Edward FitzGerald and Mabel Eardley-Wilmot, The Rubáiyát of Omar Khayyám (London, 1912)
Edward FitzGerald and Mabel Eardley-Wilmot, The Rubáiyát of Omar Khayyám (London, 1912)

The contrasting approach of Adelaide Hanscom Leeson (1875-1931) in the US took FitzGerald’s networks of imagery and twisted them into overtly symbolic and figure-heavy pictorial photographs, replete with manipulations to the negatives and models drawn from the San Francisco literati, including poets Joaquin Phoenix and George Sterling. While both interpretations interpret rather than illustrate the poem, Hanscom Leeson’s photographs represent a greater imposition in that they are a more aesthetic response to the poem than those of Eardley-Wilmot, and the gender fluidity implied by her shifting photographic depictions of the speaker (she uses both male and female models) offers a reading of the poem that challenges the fact that no women are mentioned in FitzGerald’s English version. Through Developing Photopoetry, these strangely divergent yet connected photographic interpretations of the Rubáiyát have been digitised and can be compared side by side for the first time.

Edward FitzGerald and Adelaide Hanscom Leeson, The Rubáiyát of Omar Khayyám (New York, 1905)
Edward FitzGerald and Adelaide Hanscom Leeson, The Rubáiyát of Omar Khayyám (New York, 1905)

These examples provide a broader context for the works discussed by Helen Groth in her book Victorian Photography and Literary Nostalgia (2003). Groth discusses poets such as Barrett Browning and Tennyson in addition to figures not yet as canonically recognised, including Augusta Webster, and explores their photographically illustrated editions in terms of cultural tourism, the commercial aspects of Victorian literary culture, and a growing engagement among Victorian poets with early photographic discourse. Groth’s work serves as a good introduction to the intersection of poetry and photography in Victorian culture.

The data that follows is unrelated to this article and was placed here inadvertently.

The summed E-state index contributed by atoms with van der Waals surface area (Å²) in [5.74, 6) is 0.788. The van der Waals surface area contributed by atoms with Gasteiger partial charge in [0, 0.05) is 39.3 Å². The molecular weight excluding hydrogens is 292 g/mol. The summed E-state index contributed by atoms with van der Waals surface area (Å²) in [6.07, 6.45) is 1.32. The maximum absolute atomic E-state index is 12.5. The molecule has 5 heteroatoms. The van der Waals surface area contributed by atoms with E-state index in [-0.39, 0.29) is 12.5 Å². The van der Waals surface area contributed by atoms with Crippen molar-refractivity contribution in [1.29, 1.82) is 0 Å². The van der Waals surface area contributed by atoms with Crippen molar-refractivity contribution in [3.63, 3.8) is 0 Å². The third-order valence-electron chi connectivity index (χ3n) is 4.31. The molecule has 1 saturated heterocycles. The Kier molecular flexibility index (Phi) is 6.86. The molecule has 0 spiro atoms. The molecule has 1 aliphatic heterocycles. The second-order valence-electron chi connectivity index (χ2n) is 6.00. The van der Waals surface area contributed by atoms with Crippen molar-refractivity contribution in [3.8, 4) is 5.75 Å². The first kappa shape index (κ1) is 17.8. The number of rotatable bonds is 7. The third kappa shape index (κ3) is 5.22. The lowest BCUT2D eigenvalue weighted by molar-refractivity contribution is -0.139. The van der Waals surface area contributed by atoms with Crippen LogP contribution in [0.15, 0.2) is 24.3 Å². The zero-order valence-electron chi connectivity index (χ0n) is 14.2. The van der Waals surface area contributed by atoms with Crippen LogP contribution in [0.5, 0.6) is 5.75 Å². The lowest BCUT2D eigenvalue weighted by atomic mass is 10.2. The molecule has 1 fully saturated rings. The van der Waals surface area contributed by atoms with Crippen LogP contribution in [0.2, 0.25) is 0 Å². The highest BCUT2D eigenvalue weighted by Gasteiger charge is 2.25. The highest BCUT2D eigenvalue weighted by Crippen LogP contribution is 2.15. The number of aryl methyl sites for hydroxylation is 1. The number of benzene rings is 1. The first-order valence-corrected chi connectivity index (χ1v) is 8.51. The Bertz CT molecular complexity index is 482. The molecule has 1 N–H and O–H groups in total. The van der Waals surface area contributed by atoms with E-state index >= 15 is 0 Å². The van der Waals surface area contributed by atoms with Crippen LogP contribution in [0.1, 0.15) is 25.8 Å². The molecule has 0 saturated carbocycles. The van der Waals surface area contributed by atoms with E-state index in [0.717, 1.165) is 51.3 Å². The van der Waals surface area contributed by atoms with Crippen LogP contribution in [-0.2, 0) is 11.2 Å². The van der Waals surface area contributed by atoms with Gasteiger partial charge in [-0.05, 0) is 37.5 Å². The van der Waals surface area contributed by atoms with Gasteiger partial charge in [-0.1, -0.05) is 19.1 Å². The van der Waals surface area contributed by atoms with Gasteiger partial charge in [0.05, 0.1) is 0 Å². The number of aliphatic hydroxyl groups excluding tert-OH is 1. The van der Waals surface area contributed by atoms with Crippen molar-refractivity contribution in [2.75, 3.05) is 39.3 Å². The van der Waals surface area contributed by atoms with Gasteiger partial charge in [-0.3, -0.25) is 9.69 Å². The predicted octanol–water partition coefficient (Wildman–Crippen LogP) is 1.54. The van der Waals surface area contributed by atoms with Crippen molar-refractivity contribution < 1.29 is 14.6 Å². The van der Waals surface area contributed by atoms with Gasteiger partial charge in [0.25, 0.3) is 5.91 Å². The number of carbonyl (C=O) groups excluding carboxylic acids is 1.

Developing Photopoetry continues to evolve, incorporating new discoveries and acquisitions. Its next addition will be The Nature Poems of George Meredith (1898), which contains twenty impressionistic photogravures by William Hyde. The digital collection will continue to grow, and all of the physical books can be found in the University of St Andrews collections. While photopoetry itself remains a fledgling field of study, it is hoped that projects such as Developing Photopoetry will enable scholars to engage with previously difficult to find material, and to bring to light a body of work that reveals much about how poems and photographs have clashed, intersected, and overlapped since the invention of photography in 1839.


Anonymous. Eleanora: A Poem in Four Cantos. London: John Henry and James Parker, 1860.

FitzGerald, Edward, and Mabel Eardley-Wilmot. The Rubáiyát of Omar Khayyám. London: Kegan Paul, Trench, Trübner & Co., 1912.

FitzGerald, Edward, and Adelaide Hanscom Leeson. The Rubáiyát of Omar Khayyám. New York: Dodge Publishing Co., 1905.

Groth, Helen. Victorian Photography and Literary Nostalgia. Oxford; New York: Oxford University Press, 2003.

Meredith, George. The Nature Poems of George Meredith, with 20 full-page pictures in photogravure by William Hyde. London: Archibald Constable and Co., 1898.

Wordsworth, William, and Thomas Ogle. Our English Lakes, Mountains, and Waterfalls. As Seen by William Wordsworth. London: A. W. Bennett, 1864.


Hyperlink: http://arts.st-andrews.ac.uk/photopoetry/static/about.html